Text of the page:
Metaphor comparison of two unlike things using the verb "to be" and not using like or as as in a simile. "Thou art sunshine" Example: He is a pig. Thou art sunshine.
Motif *A recurrent thematic element in an artistic or literary work. *A dominant theme or central idea ie. "washing away blood" is a motif in MacBeth
Onomatopoeia is a word that imitates the sound it represents. Used a lot in poetry Example: splash, wow, gush, kerplunk
Oxymoron Oxymoron is putting two contradictory/opposite meaning words together. Examples: hot ice, cold fire, wise fool, sad joy, eloquent silence,jumbo shrimp!
Paradox Paradox reveals a kind of truth which at first seems contradictory. Two opposing ideas. Example: Stone walls do not a prison make, Nor iron bars a cage. Similar to Oxymoron but is a "bigger" idea, not just two opposing words.
Personification is giving human qualities to animals or objects. Example: a smiling moon, a jovial sun
Objective point of view (story telling) the writer tells what happens without stating more than can be inferred from the story's action and dialogue. The narrator never discloses anything about what the characters think or feel, remaining a detached observer
Third Person point of view (story telling) Here the narrator does not participate in the action of the story as one of the characters, but lets us know exactly how the characters feel. We learn about the characters through this outside voice.
First Person point of view (story telling) the narrator does participate in the action of the story. You will hear "I".
Omniscient Point of View (story telling) A narrator who knows everything about all the characters is all knowing. A narrator whose knowledge is limited to one character, either major or minor, has a limited omniscient point of view.
Limited Omniscient Point of View (story telling) A narrator whose knowledge is limited to one character, either major or minor, has a limited omniscient point of view. There is no use of of "I" like first person even though we are limited to the thoughts of one character.
Protagonist the main character in a literary work determined by WHO HAS THE MAIN CONFLICT or PROBLEM?
Rhetorical Question a question that does not require an answer since it is obvious. For example: “If winter comes can spring be far behind?”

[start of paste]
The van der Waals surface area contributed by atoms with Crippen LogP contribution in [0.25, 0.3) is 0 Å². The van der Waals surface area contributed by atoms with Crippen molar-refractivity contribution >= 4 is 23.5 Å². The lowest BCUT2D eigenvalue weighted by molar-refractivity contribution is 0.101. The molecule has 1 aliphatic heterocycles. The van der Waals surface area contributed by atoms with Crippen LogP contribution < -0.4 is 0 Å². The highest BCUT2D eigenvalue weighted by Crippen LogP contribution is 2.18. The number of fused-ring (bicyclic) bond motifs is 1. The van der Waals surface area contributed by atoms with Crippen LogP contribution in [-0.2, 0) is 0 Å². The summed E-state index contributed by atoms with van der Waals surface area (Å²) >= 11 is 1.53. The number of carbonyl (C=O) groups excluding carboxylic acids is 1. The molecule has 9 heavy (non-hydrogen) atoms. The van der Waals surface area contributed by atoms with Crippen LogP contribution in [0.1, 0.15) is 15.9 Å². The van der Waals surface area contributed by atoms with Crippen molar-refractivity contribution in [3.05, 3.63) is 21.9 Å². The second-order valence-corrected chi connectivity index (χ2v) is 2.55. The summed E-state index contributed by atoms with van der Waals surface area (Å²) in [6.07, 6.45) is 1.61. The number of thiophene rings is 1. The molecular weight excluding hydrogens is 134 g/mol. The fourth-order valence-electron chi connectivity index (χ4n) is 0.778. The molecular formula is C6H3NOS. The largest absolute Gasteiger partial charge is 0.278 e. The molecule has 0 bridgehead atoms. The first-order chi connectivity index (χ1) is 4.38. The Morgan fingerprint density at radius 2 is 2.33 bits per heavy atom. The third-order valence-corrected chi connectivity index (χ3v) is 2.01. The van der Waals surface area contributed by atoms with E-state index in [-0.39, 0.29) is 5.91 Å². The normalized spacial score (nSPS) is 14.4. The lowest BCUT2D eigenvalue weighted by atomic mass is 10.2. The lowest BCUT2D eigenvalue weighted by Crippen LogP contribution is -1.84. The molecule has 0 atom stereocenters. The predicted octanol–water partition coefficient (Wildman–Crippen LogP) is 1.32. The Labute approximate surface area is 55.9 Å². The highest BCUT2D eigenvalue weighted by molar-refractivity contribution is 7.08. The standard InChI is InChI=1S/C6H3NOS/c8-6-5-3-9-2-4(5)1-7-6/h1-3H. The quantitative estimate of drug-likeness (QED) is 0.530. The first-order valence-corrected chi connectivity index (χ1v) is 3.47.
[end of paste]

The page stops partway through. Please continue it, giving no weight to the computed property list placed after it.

satire a literary tone used to ridicule or make fun of human vice or weakness, often with the intent of correcting, or changing, the subject of the satiric attack.
Setting is determining Time and Place in fiction.
Simile Simile is the comparison of two unlike things using like or as. Related to metaphor Example: He eats like a pig. Vines like golden prisons.
Soliloquy a speech made to the audience when an actor is alone on stage. . think of root word as "solo"
Stanza a unified group of lines in poetry.
Symbol is using an object or action that means something more than its literal meaning.the bird of night (owl is a symbol of death)
Synecdoche is when one uses a part to represent the whole. Example: lend me your ears (give me your attention)
Theme the general idea or insight about life that a writer wishes to express. A simple theme can often be stated in a single sentence. Example: "After reading (this book, poem, essay), I think the author wants me to understand......."
Thesis a position taken and supported by a writer. Every essay has a thesis statement
Tone is the attitude a writer takes towards a subject or character: serious, humorous, sarcastic, ironic, satirical, tongue-in-cheek, solemn, objective. Similar to Mood "The tone set by the mayor, made the city a very tense and angry place to live and work."
Understatement This device is used to understate the obvious. On a day of extreme weather, like it is really really hot, one might say, "Is it warm enough for you?" or on a very very cold day one might say, "Balmy out isn't it?"
Verse is a single line of poetry.
Created by: madsenclass